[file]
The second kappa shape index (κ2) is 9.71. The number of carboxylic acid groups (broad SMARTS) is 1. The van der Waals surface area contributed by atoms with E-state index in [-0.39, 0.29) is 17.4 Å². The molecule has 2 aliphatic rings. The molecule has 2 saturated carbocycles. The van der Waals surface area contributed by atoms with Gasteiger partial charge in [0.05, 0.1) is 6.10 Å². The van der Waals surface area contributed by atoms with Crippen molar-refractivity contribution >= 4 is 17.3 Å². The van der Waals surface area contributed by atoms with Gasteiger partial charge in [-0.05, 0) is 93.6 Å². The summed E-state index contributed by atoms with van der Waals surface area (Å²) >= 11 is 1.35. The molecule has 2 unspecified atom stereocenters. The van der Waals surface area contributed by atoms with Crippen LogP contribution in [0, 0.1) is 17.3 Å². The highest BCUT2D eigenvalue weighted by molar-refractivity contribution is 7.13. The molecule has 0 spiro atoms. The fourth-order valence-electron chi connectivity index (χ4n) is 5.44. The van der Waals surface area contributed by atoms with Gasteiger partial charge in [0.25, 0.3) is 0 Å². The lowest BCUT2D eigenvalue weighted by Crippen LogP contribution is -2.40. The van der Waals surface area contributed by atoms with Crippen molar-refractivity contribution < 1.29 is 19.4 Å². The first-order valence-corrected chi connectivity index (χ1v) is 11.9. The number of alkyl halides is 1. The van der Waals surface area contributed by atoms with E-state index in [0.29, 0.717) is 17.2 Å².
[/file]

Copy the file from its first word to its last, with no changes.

The second kappa shape index (κ2) is 9.71. The number of carboxylic acid groups (broad SMARTS) is 1. The van der Waals surface area contributed by atoms with E-state index in [-0.39, 0.29) is 17.4 Å². The molecule has 2 aliphatic rings. The molecule has 2 saturated carbocycles. The van der Waals surface area contributed by atoms with Gasteiger partial charge in [0.05, 0.1) is 6.10 Å². The van der Waals surface area contributed by atoms with Crippen molar-refractivity contribution >= 4 is 17.3 Å². The van der Waals surface area contributed by atoms with Gasteiger partial charge in [-0.05, 0) is 93.6 Å². The summed E-state index contributed by atoms with van der Waals surface area (Å²) >= 11 is 1.35. The molecule has 2 unspecified atom stereocenters. The van der Waals surface area contributed by atoms with Crippen LogP contribution in [0, 0.1) is 17.3 Å². The highest BCUT2D eigenvalue weighted by molar-refractivity contribution is 7.13. The molecule has 0 spiro atoms. The fourth-order valence-electron chi connectivity index (χ4n) is 5.44. The van der Waals surface area contributed by atoms with Gasteiger partial charge in [0.25, 0.3) is 0 Å². The lowest BCUT2D eigenvalue weighted by Crippen LogP contribution is -2.40. The van der Waals surface area contributed by atoms with Crippen molar-refractivity contribution < 1.29 is 19.4 Å². The first-order valence-corrected chi connectivity index (χ1v) is 11.9. The number of alkyl halides is 1. The van der Waals surface area contributed by atoms with E-state index in [0.29, 0.717) is 17.2 Å².